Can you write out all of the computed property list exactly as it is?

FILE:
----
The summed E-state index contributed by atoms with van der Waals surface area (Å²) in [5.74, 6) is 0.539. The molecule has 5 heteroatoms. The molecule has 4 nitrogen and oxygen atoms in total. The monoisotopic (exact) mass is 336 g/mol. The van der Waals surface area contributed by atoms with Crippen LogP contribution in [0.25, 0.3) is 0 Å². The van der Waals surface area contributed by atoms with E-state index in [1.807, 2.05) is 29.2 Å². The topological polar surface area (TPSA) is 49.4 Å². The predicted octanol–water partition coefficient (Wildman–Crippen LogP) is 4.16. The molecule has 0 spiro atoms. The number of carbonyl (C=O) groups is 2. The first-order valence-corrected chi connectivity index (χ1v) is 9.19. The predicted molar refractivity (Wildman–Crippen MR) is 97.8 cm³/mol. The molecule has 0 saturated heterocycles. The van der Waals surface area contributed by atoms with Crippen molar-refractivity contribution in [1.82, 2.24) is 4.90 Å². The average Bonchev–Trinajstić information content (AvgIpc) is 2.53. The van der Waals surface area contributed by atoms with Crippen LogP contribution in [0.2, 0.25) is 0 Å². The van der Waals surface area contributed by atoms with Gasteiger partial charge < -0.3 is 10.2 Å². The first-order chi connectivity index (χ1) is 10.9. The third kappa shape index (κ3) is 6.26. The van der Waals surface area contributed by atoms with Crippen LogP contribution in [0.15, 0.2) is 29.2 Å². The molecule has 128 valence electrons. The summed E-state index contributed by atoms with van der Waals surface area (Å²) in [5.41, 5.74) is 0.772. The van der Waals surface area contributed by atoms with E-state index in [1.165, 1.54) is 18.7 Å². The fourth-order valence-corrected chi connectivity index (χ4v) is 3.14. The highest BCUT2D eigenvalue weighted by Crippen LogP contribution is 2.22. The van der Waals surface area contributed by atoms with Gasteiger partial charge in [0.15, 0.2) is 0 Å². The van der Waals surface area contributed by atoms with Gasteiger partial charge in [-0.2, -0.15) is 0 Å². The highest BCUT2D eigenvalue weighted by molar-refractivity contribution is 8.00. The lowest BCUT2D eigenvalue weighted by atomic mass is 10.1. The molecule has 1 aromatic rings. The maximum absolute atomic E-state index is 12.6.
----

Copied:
The summed E-state index contributed by atoms with van der Waals surface area (Å²) in [5.74, 6) is 0.539. The molecule has 5 heteroatoms. The molecule has 4 nitrogen and oxygen atoms in total. The monoisotopic (exact) mass is 336 g/mol. The van der Waals surface area contributed by atoms with Crippen LogP contribution in [0.25, 0.3) is 0 Å². The van der Waals surface area contributed by atoms with E-state index in [1.807, 2.05) is 29.2 Å². The topological polar surface area (TPSA) is 49.4 Å². The predicted octanol–water partition coefficient (Wildman–Crippen LogP) is 4.16. The molecule has 0 spiro atoms. The number of carbonyl (C=O) groups is 2. The first-order valence-corrected chi connectivity index (χ1v) is 9.19. The predicted molar refractivity (Wildman–Crippen MR) is 97.8 cm³/mol. The molecule has 0 saturated heterocycles. The van der Waals surface area contributed by atoms with Crippen molar-refractivity contribution in [1.82, 2.24) is 4.90 Å². The average Bonchev–Trinajstić information content (AvgIpc) is 2.53. The van der Waals surface area contributed by atoms with Crippen LogP contribution in [0.2, 0.25) is 0 Å². The van der Waals surface area contributed by atoms with Gasteiger partial charge < -0.3 is 10.2 Å². The first-order chi connectivity index (χ1) is 10.9. The third kappa shape index (κ3) is 6.26. The van der Waals surface area contributed by atoms with Crippen LogP contribution in [0.15, 0.2) is 29.2 Å². The molecule has 128 valence electrons. The summed E-state index contributed by atoms with van der Waals surface area (Å²) in [5.41, 5.74) is 0.772. The van der Waals surface area contributed by atoms with E-state index in [1.165, 1.54) is 18.7 Å². The fourth-order valence-corrected chi connectivity index (χ4v) is 3.14. The highest BCUT2D eigenvalue weighted by Crippen LogP contribution is 2.22. The van der Waals surface area contributed by atoms with Gasteiger partial charge in [0.15, 0.2) is 0 Å². The van der Waals surface area contributed by atoms with Gasteiger partial charge in [-0.2, -0.15) is 0 Å². The highest BCUT2D eigenvalue weighted by molar-refractivity contribution is 8.00. The lowest BCUT2D eigenvalue weighted by atomic mass is 10.1. The molecule has 1 aromatic rings. The maximum absolute atomic E-state index is 12.6.